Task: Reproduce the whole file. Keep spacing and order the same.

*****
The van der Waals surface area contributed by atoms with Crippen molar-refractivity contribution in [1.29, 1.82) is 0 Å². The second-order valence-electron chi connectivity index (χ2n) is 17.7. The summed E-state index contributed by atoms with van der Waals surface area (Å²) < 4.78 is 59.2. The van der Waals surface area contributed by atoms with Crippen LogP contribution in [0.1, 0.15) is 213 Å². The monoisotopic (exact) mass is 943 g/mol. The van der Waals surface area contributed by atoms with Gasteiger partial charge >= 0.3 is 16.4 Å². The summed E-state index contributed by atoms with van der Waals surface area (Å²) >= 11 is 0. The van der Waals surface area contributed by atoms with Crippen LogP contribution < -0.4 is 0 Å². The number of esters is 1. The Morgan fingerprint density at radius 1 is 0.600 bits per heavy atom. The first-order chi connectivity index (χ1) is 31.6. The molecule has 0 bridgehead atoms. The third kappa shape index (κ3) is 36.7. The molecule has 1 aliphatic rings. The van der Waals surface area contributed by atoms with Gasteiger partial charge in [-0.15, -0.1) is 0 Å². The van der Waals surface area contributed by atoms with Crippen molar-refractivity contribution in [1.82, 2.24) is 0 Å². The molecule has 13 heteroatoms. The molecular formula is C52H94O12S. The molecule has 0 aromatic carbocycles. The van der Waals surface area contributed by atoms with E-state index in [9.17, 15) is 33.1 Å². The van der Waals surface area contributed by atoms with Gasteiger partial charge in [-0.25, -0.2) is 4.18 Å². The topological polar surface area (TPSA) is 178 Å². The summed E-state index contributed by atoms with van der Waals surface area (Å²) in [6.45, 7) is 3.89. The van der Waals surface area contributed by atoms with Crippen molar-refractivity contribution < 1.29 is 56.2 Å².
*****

The van der Waals surface area contributed by atoms with Crippen molar-refractivity contribution in [1.29, 1.82) is 0 Å². The second-order valence-electron chi connectivity index (χ2n) is 17.7. The summed E-state index contributed by atoms with van der Waals surface area (Å²) < 4.78 is 59.2. The van der Waals surface area contributed by atoms with Crippen LogP contribution in [0.1, 0.15) is 213 Å². The monoisotopic (exact) mass is 943 g/mol. The van der Waals surface area contributed by atoms with Gasteiger partial charge >= 0.3 is 16.4 Å². The summed E-state index contributed by atoms with van der Waals surface area (Å²) >= 11 is 0. The van der Waals surface area contributed by atoms with Crippen LogP contribution < -0.4 is 0 Å². The number of esters is 1. The Morgan fingerprint density at radius 1 is 0.600 bits per heavy atom. The first-order chi connectivity index (χ1) is 31.6. The molecule has 0 bridgehead atoms. The third kappa shape index (κ3) is 36.7. The molecule has 1 aliphatic rings. The van der Waals surface area contributed by atoms with Gasteiger partial charge in [-0.15, -0.1) is 0 Å². The van der Waals surface area contributed by atoms with Crippen molar-refractivity contribution in [1.82, 2.24) is 0 Å². The molecule has 13 heteroatoms. The molecular formula is C52H94O12S. The molecule has 0 aromatic carbocycles. The van der Waals surface area contributed by atoms with E-state index in [9.17, 15) is 33.1 Å². The van der Waals surface area contributed by atoms with Gasteiger partial charge in [-0.25, -0.2) is 4.18 Å². The topological polar surface area (TPSA) is 178 Å². The summed E-state index contributed by atoms with van der Waals surface area (Å²) in [6.45, 7) is 3.89. The van der Waals surface area contributed by atoms with Crippen molar-refractivity contribution < 1.29 is 56.2 Å².